“I was afraid I had the wrong house when the captain answered.”
“No, you found me. And, by coincidence, you found her.”
Janeway smiled. “Tom twisted my arm to get me as a roommate. I’m not sure whether I should be flattered or frightened.”
“And we got a dog!” He left the path of the camera to retrieve Delta. “See? This is Delta. Delta, meet Uncle Harry.”
Kim smiled awkwardly. Something off screen caught his attention. “B’Elanna wants to say hi.” He stood, and Torres’s face took his place.
“Hello, Tom, Captain. How are you doing?”
“Fine,” they answered together.
“That’s good. Harry and I are fine as well.”
“What have you been doing, B’Elanna?” Paris asked.
“Well, I started working on a short-range site-to-site transporter. It will be hand-held for the operator, and the user will wear a band on his arm. Kind of like Doc’s holo-emitter. Oh! Have you heard about Doc? Starfleet is downloading his database into an android likeness. Soon, he should be walking around without his emitter. And guess who’s leading the crew on this vast undertaking? Seven of Nine!” She grinned. “It’s great to see you two. I’m going to turn this over to Harry now. Bye.”
Paris chuckled. He hadn’t seen B’Elanna that happy in a long time. When Harry reappeared, he smiled. “B’Elanna seems well.”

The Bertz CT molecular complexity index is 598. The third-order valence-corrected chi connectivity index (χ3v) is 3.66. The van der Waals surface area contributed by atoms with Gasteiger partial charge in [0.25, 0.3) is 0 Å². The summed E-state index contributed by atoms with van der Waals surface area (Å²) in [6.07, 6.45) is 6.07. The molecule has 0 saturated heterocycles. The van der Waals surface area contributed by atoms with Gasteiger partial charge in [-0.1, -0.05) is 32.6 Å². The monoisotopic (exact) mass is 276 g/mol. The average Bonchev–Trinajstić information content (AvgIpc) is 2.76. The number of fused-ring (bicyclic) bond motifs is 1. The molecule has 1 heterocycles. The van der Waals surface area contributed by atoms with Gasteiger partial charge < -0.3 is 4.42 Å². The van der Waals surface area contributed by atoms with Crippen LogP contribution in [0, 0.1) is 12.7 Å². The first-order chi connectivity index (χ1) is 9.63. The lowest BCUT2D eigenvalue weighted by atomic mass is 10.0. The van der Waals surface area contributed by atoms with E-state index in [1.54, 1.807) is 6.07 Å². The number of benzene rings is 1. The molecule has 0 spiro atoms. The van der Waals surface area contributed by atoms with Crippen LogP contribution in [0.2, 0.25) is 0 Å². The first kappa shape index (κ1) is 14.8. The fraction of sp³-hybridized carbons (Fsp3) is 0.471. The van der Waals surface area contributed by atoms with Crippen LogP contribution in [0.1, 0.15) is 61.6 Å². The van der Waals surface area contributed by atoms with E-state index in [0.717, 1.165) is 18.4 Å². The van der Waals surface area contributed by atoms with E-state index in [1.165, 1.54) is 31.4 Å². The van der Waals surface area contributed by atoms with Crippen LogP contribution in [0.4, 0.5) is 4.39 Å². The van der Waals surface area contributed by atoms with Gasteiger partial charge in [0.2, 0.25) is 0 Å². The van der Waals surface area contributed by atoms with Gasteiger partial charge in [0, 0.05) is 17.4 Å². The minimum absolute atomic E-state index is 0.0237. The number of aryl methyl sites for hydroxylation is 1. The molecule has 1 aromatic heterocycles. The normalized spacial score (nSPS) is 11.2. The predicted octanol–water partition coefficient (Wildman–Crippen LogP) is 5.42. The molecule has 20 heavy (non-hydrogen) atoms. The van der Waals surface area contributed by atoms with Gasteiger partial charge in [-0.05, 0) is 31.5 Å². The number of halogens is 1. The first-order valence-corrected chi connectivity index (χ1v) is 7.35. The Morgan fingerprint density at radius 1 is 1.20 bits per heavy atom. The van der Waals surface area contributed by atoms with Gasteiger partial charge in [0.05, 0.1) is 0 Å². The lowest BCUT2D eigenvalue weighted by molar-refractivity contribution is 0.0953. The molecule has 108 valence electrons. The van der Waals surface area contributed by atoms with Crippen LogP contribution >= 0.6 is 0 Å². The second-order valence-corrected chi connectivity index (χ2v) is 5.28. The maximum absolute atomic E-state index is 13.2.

“She is. She’s really excited about her transporter. I get to be the human victim when it’s completed.”
He grinned. “Listen, I’d better go. Captain Drago wants us on the bridge at 1900, and B’Elanna and I still need to eat and go to sickbay for our physicals. I’ll contact you later. Bye!” The Federation insignia appeared for a few seconds, and the screen faded to black.
Janeway looked at him. “You miss them, don’t you?”
“Yeah,” he answered, smiling down at her. “He was my first real friend. She was my first real love. It’s sad that none of us are together anymore. Voyager was a family.”
“With me as its matriarch.”
“You weren’t just the matriarch, or at least I never gave you that label. Harry might have; you were like a mother to him.”
She smiled fondly. “It almost aches to have him moving on to other ships. He’ll go far in Starfleet. Maybe someday I’ll be saluting him.”
“I won’t salute him,” he laughed.
“Come on, let’s have dinner.”
He tossed her a mock salute and laughed again. “Yes, ma’am.”